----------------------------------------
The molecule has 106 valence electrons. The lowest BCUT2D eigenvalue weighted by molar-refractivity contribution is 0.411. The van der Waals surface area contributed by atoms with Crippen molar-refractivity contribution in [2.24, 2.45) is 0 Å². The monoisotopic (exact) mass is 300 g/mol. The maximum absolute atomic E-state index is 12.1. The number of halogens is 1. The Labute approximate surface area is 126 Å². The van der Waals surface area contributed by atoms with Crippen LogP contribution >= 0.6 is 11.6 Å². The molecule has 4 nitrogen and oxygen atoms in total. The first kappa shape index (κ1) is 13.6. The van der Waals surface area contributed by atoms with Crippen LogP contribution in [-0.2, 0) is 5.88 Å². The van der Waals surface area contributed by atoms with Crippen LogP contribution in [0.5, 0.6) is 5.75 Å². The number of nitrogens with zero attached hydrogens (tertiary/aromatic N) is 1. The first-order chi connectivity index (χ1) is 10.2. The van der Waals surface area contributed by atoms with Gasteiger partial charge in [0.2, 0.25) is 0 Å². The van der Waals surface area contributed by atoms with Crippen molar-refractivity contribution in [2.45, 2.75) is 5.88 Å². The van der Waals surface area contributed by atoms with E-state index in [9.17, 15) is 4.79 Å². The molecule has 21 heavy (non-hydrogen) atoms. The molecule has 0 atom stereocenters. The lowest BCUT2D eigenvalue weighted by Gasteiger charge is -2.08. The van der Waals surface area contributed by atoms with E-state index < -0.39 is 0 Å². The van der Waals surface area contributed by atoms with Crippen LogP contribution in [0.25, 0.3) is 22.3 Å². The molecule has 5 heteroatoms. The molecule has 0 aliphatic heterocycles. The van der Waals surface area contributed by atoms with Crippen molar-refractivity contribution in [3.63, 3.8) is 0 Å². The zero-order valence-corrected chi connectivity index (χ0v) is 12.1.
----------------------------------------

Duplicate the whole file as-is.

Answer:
The molecule has 106 valence electrons. The lowest BCUT2D eigenvalue weighted by molar-refractivity contribution is 0.411. The van der Waals surface area contributed by atoms with Crippen molar-refractivity contribution in [2.24, 2.45) is 0 Å². The monoisotopic (exact) mass is 300 g/mol. The maximum absolute atomic E-state index is 12.1. The number of halogens is 1. The Labute approximate surface area is 126 Å². The van der Waals surface area contributed by atoms with Crippen LogP contribution >= 0.6 is 11.6 Å². The molecule has 4 nitrogen and oxygen atoms in total. The first kappa shape index (κ1) is 13.6. The van der Waals surface area contributed by atoms with Crippen LogP contribution in [-0.2, 0) is 5.88 Å². The van der Waals surface area contributed by atoms with Crippen LogP contribution in [0.5, 0.6) is 5.75 Å². The number of nitrogens with zero attached hydrogens (tertiary/aromatic N) is 1. The first-order chi connectivity index (χ1) is 10.2. The van der Waals surface area contributed by atoms with Gasteiger partial charge in [0.2, 0.25) is 0 Å². The van der Waals surface area contributed by atoms with Crippen molar-refractivity contribution in [2.45, 2.75) is 5.88 Å². The van der Waals surface area contributed by atoms with E-state index in [9.17, 15) is 4.79 Å². The molecule has 21 heavy (non-hydrogen) atoms. The molecule has 0 atom stereocenters. The lowest BCUT2D eigenvalue weighted by Gasteiger charge is -2.08. The van der Waals surface area contributed by atoms with E-state index < -0.39 is 0 Å². The van der Waals surface area contributed by atoms with Crippen LogP contribution in [0.25, 0.3) is 22.3 Å². The molecule has 5 heteroatoms. The molecule has 0 aliphatic heterocycles. The van der Waals surface area contributed by atoms with Crippen molar-refractivity contribution in [3.63, 3.8) is 0 Å². The zero-order valence-corrected chi connectivity index (χ0v) is 12.1.